Screening for osteoporosis in men, comprehensive clinical practice guideline - american college of physicians [includes video]

Screening for osteoporosis in men, comprehensive clinical practice guideline - american college of physicians [includes video]

A new clinical practice guideline on screening for osteoporosis in males has been released by the ACP (American College of Physicians). Studies have revealed that osteoporotic fractures cause a significant number of diseases, raised health costs, and deaths among men.

Amir Qaseem, MD, PhD, MHA, Senior Medical Associate, ACP's Clinical Programs and Quality of Care Department, said "Older men, especially those over the age of 65, need to be assessed regularly for risk factors for osteoporosis. Osteoporosis is not just a women's disease. It is significantly underdiagnosed and undertreated in men. Not enough older men are being screened."

A patient with osteoporosis has low bone mass and structural deterioration of bone tissue. This leads to bone weakness and a significantly increased risk of fractures of the hip, spine and wrist.

According to the guideline, doctors should periodically assess the risk factors for osteoporosis among older men. Male patients who are at higher risk for osteoporosis and candidates for drug therapy should have a DXA (dual-energy x-ray absorptiometry) scan.

Watch the video documentary that accompanies this article

The ACP says that additional research is needed to assess osteoporosis screening tests for men.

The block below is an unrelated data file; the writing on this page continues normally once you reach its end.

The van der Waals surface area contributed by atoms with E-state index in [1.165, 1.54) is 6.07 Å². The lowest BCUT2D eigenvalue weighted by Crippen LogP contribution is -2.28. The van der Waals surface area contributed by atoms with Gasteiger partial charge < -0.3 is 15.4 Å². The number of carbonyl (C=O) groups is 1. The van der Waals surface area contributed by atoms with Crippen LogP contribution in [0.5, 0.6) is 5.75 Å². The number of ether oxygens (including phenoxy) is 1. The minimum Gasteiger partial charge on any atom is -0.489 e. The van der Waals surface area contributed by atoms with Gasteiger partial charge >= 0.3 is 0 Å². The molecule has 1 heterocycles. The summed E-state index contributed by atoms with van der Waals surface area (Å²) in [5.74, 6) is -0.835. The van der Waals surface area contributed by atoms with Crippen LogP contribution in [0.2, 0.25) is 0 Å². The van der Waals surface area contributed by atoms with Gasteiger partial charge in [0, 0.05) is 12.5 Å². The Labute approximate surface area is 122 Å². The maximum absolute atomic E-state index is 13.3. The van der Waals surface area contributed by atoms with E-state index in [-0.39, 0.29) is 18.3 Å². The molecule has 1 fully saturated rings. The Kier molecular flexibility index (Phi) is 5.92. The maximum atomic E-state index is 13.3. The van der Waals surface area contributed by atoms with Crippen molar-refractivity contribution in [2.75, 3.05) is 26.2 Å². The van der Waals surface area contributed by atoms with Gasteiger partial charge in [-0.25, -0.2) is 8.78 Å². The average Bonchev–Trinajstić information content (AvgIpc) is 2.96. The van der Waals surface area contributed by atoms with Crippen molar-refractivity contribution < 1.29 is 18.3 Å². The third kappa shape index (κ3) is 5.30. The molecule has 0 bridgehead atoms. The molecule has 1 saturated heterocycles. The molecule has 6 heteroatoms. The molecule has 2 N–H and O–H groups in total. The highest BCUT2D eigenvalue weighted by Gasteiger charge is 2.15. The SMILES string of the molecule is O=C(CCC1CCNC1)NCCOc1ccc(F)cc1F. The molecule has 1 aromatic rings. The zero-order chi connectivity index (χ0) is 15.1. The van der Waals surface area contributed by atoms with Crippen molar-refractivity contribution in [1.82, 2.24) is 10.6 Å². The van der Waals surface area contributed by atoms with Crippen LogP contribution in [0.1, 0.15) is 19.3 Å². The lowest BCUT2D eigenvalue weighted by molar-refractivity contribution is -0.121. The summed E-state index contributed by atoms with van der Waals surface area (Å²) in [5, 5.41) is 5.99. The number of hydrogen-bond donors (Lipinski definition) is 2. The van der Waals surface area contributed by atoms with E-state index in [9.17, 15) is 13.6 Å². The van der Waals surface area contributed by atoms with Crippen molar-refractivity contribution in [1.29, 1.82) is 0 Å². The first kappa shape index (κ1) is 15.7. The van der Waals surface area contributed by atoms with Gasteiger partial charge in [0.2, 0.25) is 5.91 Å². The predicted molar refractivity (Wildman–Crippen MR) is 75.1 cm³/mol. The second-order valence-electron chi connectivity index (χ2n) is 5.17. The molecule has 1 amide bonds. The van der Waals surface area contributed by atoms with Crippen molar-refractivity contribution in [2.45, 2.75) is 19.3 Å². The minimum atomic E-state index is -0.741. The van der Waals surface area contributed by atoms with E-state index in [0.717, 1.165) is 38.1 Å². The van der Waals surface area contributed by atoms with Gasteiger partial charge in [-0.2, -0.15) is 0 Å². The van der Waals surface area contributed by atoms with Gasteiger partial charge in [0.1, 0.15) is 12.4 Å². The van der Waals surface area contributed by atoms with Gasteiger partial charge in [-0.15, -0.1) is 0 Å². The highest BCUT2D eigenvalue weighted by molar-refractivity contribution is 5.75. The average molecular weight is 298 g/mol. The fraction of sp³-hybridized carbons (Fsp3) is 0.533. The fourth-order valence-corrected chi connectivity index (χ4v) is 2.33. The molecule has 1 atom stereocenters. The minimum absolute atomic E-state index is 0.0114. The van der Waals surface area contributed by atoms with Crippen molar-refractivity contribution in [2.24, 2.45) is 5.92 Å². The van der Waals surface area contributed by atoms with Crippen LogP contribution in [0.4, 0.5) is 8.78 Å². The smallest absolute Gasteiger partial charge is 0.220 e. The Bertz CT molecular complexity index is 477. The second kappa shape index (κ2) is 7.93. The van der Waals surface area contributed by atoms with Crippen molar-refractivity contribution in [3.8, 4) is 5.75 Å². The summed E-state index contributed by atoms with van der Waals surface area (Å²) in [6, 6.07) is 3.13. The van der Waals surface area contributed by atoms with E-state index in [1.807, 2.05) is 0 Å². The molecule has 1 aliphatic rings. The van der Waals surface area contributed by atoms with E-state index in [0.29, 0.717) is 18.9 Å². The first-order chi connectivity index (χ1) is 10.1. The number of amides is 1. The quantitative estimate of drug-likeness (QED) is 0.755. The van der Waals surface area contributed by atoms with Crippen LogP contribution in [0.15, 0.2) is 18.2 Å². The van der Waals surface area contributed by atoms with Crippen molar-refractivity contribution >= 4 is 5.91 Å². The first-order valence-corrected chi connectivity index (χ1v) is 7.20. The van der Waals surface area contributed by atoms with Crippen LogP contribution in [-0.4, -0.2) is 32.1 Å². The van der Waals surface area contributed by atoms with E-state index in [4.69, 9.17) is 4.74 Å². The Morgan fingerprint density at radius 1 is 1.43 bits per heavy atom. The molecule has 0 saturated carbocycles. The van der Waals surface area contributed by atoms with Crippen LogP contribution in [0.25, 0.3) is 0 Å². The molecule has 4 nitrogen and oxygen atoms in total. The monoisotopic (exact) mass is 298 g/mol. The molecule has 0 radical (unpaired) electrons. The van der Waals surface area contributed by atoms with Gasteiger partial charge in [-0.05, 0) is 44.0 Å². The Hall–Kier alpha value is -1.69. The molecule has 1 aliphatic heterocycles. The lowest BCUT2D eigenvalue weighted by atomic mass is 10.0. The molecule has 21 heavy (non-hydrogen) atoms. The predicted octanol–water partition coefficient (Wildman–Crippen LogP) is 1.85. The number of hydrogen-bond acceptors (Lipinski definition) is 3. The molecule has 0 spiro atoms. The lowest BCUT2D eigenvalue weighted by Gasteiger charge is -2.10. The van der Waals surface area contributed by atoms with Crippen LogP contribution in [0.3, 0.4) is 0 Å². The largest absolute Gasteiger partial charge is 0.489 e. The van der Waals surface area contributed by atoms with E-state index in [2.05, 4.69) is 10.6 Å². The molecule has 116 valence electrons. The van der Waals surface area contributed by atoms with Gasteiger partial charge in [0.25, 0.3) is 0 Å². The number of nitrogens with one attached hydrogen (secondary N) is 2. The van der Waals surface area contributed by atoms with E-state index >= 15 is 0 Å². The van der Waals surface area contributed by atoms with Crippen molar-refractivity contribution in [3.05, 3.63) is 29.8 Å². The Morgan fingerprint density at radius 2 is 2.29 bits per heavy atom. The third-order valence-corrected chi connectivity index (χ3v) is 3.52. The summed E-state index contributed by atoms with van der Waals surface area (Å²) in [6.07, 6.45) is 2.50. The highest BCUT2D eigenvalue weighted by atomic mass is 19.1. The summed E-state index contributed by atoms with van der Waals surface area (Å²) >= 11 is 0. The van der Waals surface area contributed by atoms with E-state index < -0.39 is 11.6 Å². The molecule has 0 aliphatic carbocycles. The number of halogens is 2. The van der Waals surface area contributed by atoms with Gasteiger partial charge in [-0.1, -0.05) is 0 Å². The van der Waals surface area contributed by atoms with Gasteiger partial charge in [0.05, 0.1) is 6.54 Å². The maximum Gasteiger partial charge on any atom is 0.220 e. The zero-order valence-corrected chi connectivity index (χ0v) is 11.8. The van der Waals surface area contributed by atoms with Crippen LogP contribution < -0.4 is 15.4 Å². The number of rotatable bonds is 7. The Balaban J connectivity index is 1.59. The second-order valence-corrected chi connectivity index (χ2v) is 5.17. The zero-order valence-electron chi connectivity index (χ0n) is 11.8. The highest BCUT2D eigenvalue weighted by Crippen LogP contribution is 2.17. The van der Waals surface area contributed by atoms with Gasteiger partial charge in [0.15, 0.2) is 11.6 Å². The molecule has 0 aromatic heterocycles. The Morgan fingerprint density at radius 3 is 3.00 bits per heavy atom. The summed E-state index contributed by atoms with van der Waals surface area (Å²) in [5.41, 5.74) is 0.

The following are risk factors for osteoporosis in men:

  • low body weight
  • weight loss
  • physical inactivity
  • previous fractures not caused by substantial trauma
  • ongoing use of certain drugs (such as corticosteroids like prednisone or drugs that are sometimes used to treat prostate cancer)
  • low-calcium diets
It is estimated that 7% of white men, 5% of African American men, and 3% of Hispanic American men have osteoporosis in the USA. However, as people are and will be living longer, the rate of male osteoporosis will probably go up by nearly 50% during the next 15 years, while hip fracture rates among males are expected to double by 2040.

The guideline was published in the Annals of Internal Medicine, May 6th issue. It is based on a systematic evidence review of earlier studies.

"Screening for Osteoporosis in Men"

Amir Qaseem, MD, PhD, MHA, Vincenza Snow, MD, Paul Shekelle, MD, PhD, Robert Hopkins Jr., MD, Mary Ann Forciea, MD, Douglas K. Owens, MD, MS

Link to page in Annals of Internal Medicine

Annals of Internal Medicine is one of the most widely cited peer-reviewed medical journals in the world. The journal has been published for 81 years and accepts only 7 percent of the original research studies submitted for publication. Annals of Internal Medicine is published by the American College of Physicians, the largest medical specialty organization and the second-largest physician group in the United States.

ACP members include 125,000 internal medicine physicians (internists), related subspecialists, and medical students. Internists specialize in the prevention, detection, and treatment of illness in adults.

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Section Issues On Medicine: Medical practice